Andy Murray returned to grass just under a year after his historic Wimbledon victory, winning a routine match 6-4, 6-4 against Paul-Henri Mathieu in his opening match at the Aegon Championships.
The eyes of the Queen’s Club patrons may have been fixed on Murray, but those of the media – and the BBC’s cameras – were glued to the face of Amelie Mauresmo and not because she is a former world no. 1 and Wimbledon champion, either. Since Murray announced on Sunday that he would be working with Mauresmo on a trial basis during the grass-court season, the hullabaloo has been intense.
Mauresmo’s credentials have been called into question – despite the plethora of coaches who haven’t played tennis at all, or never achieved much success, and the fact that Mauresmo was, as Murray pointed out, ‘the best in the world. She won Wimbledon and major events.’
It has spilled over into the press conferences of almost all the other players in action at the Aegon Championships, to the extent that James Ward, after a first-round win, was moved to ask: ‘Should we talk about my match or just talk about Mauresmo?’
Most players have declined to comment too much on a fellow pro’s coaching appointment, with Radek Stepanek – Murray’s next opponent – pointing out the double standard in operation: ‘I think that the view from the others has no sense because it’s his choice. […] I think we have, you know, nothing to say to that. Nobody’s asking different guys when somebody is taking a different coach.’
Nobody asked Ernests Gulbis, which was perhaps for the best. Only Marinko Matosevic, the Australian who beat 2012 champion Marin Cilic in the first round, has been openly negative, saying he wouldn’t hire a female coach because he doesn’t ‘think that highly of the women’s game’ and implying that his views on women coaching men are decided, were he able to express them: ‘It's all equal rights these days. Got to be politically correct. So, yeah, someone's got to give it a go. Won't be me.’
The question of whether or not Mauresmo will have access to the men’s locker room – she won’t – and the potential negative impact that might have has been particularly dwelled upon, with the implication that what is good enough for top female players, many of whom are coached by men not allowed access to their locker room, cannot be good enough for a top male player (not to mention a definite undertone of gender panic at the thought of a woman penetrating this manliest of sanctums). The fossilized attitudes in question may have reached their zenith when Murray was asked about the 'excitement' of having hired a ‘lady’ rather than a ‘chap’.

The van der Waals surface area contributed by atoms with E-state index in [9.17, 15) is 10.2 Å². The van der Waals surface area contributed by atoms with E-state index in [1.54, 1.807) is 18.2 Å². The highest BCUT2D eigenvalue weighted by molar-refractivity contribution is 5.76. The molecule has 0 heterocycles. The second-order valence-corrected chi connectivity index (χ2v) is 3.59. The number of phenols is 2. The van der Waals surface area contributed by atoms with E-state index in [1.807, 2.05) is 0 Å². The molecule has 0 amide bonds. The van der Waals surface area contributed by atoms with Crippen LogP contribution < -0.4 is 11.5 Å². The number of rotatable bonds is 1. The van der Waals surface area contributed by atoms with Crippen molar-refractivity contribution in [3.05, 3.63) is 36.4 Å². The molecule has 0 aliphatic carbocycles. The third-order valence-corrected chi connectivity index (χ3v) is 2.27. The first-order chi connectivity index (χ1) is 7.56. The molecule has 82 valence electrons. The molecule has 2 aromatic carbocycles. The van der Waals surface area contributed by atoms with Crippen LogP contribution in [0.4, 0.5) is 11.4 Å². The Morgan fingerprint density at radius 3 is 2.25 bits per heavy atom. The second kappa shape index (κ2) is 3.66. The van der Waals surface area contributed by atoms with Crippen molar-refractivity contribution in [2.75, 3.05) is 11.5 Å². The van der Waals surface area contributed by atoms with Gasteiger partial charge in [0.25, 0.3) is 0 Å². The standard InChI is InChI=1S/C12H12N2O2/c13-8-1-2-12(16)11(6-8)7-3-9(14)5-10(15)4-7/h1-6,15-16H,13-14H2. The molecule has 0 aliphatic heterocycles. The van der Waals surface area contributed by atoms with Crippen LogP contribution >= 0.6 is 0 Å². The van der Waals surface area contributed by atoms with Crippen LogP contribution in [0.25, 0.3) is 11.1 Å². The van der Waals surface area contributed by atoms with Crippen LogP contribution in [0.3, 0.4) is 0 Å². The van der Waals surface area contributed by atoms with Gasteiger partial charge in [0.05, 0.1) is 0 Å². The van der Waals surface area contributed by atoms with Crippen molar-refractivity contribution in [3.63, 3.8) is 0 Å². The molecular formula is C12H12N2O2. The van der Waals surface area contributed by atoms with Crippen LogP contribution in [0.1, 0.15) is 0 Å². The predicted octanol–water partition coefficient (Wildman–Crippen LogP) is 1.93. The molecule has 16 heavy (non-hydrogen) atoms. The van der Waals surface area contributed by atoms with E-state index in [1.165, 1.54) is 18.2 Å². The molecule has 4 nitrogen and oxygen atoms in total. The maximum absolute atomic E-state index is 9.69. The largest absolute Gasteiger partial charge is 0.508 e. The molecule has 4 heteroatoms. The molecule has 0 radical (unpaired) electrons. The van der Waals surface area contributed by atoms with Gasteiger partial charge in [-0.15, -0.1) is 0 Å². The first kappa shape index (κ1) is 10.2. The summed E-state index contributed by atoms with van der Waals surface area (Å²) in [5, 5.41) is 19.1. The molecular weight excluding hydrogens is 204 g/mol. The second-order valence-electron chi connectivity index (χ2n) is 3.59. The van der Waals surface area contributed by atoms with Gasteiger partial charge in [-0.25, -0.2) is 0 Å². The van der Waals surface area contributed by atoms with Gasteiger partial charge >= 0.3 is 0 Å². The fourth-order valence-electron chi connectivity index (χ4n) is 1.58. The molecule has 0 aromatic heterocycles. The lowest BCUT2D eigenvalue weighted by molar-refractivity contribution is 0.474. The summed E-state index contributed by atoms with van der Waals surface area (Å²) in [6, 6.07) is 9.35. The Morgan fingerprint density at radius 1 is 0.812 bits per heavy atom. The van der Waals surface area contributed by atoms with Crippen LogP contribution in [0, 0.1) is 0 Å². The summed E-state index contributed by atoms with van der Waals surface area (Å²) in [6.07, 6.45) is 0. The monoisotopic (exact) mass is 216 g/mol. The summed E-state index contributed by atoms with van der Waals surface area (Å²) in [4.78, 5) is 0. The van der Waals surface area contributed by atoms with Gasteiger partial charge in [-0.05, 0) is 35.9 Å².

‘Lady and chap?’ Murray repeated, understandably amused. ‘Man and woman. Let's stick with that.’
It is an unusual move for a male player to be coached by a female player, there is no getting around that. Even the tennis cognoscenti can name no more than a handful of male professionals who have been coached by women, still fewer who have been coached by women not related to them by blood or marriage. And any move Murray made on the coaching front would have been scrutinized by the media.
But the quality of that scrutiny suggests a repressive and unpleasant belief that there is something fundamentally unnatural, not just unusual, about a male athlete seeking advice and guidance from a woman – a view which sees coaching as authoritarian and the ideal coach as a stern paterfamilias presiding over his charge, a role which Ivan Lendl played to perfection (in front of the cameras at least) and which leaves no room for alternative concepts of collaboration and equality, not to mention viewing female authority as somehow deviant or transgressive. It’s the same view, of men’s sport as a place for men in which women’s roles should be strictly limited to watching courtside (but without making any noise or expressing too much passion), which has led to the prevalent popular caricature of Judy Murray – a successful coach in her own right – as a ‘scary tennis mum’.
Murray, to do him credit, is more evolved than that. Asked if Mauresmo’s gender is an advantage, he replied: ‘Well, to be honest, I don't know because not every woman is the same. Not every man is the same, either.
‘Every person has individual qualities, you know. Some men are very sensitive. Some women are very sensitive. But I also know a lot of men that aren't. That's all. And there is also women who aren't. It's about, you know, the total package that she can offer.’
Murray was also at pains to emphasize a part of the story that has largely been neglected – the fact that his appointment of Mauresmo is a temporary one and that this is a trial period, with the final decision to come after Wimbledon and following consultation with his team. He also pointed out that he has only had one practice session with Mauresmo so far. ‘This week, there’s not going to be any big changes in my game,’ he warned. ‘I also wouldn’t expect any before Wimbledon.’
It’s a safe assumption that that assertion won’t stop the flood of reactions keen to link any perceived change in Murray’s game or demeanour – positive or negative – to the woman in his camp. But Murray demonstrated his commitment to a more collaborative model of coaching, albeit light-heartedly, when he pointed out that Mauresmo has something to say about whether the partnership becomes long-term or not. ‘It’s not just me that makes the decision. If Amelie hates working with me and finds it very difficult being around me, then she won’t want to do it either.’
After the hysteria surrounding the fledgling partnership, nobody would be surprised if she didn’t.